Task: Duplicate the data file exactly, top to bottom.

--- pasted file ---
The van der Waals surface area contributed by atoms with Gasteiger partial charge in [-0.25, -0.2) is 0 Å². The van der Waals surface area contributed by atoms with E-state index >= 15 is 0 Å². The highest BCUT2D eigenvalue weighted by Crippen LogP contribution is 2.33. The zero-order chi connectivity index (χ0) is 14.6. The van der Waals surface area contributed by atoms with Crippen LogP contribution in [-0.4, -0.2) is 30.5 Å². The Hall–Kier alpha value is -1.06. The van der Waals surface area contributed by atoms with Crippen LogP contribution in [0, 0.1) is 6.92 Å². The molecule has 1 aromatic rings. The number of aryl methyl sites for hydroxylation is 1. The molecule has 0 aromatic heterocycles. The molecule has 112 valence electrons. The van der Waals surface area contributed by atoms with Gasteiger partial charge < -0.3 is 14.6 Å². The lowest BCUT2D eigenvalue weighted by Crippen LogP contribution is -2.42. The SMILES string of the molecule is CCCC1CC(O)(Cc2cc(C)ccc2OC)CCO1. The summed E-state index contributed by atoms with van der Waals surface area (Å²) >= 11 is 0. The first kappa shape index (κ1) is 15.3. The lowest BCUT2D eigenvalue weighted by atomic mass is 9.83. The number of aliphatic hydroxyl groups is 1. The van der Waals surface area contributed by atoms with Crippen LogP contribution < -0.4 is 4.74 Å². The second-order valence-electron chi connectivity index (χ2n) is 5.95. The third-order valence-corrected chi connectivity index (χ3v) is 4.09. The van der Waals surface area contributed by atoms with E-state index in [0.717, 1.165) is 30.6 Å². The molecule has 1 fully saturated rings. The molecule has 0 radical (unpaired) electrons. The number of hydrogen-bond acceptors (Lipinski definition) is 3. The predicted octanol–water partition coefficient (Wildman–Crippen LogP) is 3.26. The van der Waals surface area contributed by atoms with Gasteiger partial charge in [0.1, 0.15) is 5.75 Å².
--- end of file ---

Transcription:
The van der Waals surface area contributed by atoms with Gasteiger partial charge in [-0.25, -0.2) is 0 Å². The van der Waals surface area contributed by atoms with E-state index >= 15 is 0 Å². The highest BCUT2D eigenvalue weighted by Crippen LogP contribution is 2.33. The zero-order chi connectivity index (χ0) is 14.6. The van der Waals surface area contributed by atoms with Crippen LogP contribution in [-0.4, -0.2) is 30.5 Å². The Hall–Kier alpha value is -1.06. The van der Waals surface area contributed by atoms with Crippen LogP contribution in [0, 0.1) is 6.92 Å². The molecule has 1 aromatic rings. The number of aryl methyl sites for hydroxylation is 1. The molecule has 0 aromatic heterocycles. The molecule has 112 valence electrons. The van der Waals surface area contributed by atoms with Gasteiger partial charge < -0.3 is 14.6 Å². The lowest BCUT2D eigenvalue weighted by Crippen LogP contribution is -2.42. The SMILES string of the molecule is CCCC1CC(O)(Cc2cc(C)ccc2OC)CCO1. The summed E-state index contributed by atoms with van der Waals surface area (Å²) >= 11 is 0. The first kappa shape index (κ1) is 15.3. The lowest BCUT2D eigenvalue weighted by atomic mass is 9.83. The number of aliphatic hydroxyl groups is 1. The van der Waals surface area contributed by atoms with Crippen LogP contribution < -0.4 is 4.74 Å². The second-order valence-electron chi connectivity index (χ2n) is 5.95. The third-order valence-corrected chi connectivity index (χ3v) is 4.09. The van der Waals surface area contributed by atoms with E-state index in [0.717, 1.165) is 30.6 Å². The molecule has 1 fully saturated rings. The molecule has 0 radical (unpaired) electrons. The number of hydrogen-bond acceptors (Lipinski definition) is 3. The predicted octanol–water partition coefficient (Wildman–Crippen LogP) is 3.26. The van der Waals surface area contributed by atoms with Gasteiger partial charge in [0.1, 0.15) is 5.75 Å².